UCL News


Budding Egyptologist visits UCL

23 February 2006

The UCL Petrie Museum of Egyptian Archaeology has given an 11-year-old schoolgirl a head start in her quest to become an Egyptologist.

Petrie school visit Jemma Wood, a Year 6 pupil from Hernhill Primary School in Faversham, Kent, was given a guided tour of the world-renowned museum in February 2006 after UCL's Provost and President, Professor Malcolm Grant, read about her passion for the subject in 'The Guardian'.

Jemma first became fascinated with ancient Egypt after studying the period in Year 3 and has since gone on to read all she can about the subject: "I particularly like Cleopatra because she was one of the strongest women in the world and she also met a nasty end after she got bitten by a snake" explains Jemma.

As part of her tour, Jemma was shown one of the oldest dresses in the world, ancient jewellery and a series of mummy portraits. The portraits date from the late 1st century BC - a period Jemma is particularly interested in - and were painted while the subjects were still young to be later placed on the faces of their mummified remains. "They're really beautiful paintings and you get a real sense of who the people were from them. You can tell some were richer than others by the amount of jewellery they wore", enthused Jemma.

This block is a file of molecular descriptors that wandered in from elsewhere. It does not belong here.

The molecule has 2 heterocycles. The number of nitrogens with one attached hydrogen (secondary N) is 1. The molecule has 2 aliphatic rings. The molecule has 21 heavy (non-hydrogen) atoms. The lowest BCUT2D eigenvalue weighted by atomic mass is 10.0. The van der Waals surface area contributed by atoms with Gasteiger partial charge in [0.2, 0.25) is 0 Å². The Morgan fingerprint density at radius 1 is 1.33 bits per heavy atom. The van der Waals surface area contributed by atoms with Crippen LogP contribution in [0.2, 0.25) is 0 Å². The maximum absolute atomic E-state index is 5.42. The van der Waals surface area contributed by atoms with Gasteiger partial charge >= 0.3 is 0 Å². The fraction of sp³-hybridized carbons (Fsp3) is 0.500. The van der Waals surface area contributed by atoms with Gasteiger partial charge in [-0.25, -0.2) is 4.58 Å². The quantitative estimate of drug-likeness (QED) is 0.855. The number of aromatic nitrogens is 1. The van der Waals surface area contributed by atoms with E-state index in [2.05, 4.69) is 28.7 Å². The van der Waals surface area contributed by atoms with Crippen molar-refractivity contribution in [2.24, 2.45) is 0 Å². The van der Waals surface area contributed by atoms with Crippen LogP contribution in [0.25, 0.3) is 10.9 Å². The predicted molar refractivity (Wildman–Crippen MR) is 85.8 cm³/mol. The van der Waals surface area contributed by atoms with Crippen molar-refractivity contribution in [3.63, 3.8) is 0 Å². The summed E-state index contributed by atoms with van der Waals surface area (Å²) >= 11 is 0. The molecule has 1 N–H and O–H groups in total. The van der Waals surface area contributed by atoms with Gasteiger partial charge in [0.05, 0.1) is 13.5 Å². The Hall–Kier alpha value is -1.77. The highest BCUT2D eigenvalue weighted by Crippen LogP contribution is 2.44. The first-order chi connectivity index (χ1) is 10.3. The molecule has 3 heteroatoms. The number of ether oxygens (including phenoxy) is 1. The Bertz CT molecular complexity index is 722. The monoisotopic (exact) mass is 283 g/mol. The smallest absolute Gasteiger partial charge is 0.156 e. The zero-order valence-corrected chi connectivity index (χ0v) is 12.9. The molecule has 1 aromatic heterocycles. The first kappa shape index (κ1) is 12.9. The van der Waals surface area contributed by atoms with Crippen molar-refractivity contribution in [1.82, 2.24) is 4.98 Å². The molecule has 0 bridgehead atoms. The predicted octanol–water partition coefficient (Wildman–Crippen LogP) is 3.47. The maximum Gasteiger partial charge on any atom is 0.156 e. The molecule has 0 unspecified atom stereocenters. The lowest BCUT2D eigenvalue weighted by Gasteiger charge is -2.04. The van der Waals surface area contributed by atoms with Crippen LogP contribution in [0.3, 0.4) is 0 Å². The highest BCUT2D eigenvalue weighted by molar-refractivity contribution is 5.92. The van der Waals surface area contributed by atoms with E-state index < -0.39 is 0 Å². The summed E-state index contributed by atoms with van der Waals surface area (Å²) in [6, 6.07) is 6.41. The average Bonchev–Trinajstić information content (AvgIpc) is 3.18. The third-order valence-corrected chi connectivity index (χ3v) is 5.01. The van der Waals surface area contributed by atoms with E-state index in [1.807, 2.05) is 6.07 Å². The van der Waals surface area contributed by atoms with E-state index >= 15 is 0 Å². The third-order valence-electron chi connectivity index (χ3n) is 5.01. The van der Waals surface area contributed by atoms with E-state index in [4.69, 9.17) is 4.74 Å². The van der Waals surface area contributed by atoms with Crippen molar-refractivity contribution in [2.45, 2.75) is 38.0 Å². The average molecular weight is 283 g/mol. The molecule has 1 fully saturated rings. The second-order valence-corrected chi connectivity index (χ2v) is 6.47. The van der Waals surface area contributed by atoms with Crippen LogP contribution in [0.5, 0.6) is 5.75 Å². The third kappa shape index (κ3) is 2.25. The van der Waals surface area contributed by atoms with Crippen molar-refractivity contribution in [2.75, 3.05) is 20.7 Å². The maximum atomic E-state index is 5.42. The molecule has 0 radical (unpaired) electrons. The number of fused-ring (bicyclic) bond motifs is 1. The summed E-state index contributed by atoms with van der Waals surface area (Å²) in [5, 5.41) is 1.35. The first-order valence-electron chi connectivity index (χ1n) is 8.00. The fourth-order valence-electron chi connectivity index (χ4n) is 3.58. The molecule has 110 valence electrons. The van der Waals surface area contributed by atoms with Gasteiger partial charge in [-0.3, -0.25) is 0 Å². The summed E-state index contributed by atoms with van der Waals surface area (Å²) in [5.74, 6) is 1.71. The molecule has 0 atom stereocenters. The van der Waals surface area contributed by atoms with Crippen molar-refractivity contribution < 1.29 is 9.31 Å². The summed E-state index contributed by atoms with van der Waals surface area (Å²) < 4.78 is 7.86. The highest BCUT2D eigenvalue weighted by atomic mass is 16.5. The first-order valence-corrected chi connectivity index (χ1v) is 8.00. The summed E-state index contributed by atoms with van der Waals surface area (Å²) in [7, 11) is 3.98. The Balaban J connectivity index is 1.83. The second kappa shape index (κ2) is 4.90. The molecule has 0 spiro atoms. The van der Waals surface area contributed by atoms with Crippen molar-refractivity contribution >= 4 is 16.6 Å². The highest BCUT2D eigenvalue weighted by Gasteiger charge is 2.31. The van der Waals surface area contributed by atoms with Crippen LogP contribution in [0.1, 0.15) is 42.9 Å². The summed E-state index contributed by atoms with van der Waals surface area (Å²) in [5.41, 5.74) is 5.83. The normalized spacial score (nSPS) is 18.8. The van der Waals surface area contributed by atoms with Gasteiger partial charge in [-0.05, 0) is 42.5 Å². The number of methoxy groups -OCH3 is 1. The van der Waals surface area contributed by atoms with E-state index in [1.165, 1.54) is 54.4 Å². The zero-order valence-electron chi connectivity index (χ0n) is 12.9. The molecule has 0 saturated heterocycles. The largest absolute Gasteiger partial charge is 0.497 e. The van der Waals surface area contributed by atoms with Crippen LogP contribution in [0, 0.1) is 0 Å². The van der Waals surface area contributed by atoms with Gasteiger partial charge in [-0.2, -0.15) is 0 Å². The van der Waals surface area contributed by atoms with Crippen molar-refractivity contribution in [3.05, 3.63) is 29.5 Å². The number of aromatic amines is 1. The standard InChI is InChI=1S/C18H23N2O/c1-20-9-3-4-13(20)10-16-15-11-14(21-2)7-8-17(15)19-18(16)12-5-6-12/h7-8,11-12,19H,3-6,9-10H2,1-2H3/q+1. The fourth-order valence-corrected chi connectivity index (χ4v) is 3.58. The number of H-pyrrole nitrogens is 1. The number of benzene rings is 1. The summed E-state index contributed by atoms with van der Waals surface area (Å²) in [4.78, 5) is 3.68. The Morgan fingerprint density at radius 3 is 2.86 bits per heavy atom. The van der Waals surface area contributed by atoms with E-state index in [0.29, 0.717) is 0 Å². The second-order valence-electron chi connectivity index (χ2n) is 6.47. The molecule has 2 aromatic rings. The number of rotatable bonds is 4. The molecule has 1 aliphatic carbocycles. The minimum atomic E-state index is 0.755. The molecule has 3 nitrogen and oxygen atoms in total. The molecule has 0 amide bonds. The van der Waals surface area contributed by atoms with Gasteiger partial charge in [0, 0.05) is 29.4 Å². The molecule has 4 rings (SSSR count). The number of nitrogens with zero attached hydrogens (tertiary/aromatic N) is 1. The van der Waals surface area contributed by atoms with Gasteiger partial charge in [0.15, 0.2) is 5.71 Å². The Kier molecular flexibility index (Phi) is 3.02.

Despite distracting forays into the Roman period in Year 5 Jemma is determined to be a professional Egyptologist after she finishes university. Her plan is to study archaeology at UCL and visit the pyramids in Egypt, and she is also keen to take up museum manager Hugh Kilmister's offer of work experience at the Petrie Museum, which has an extensive schools outreach and education programme.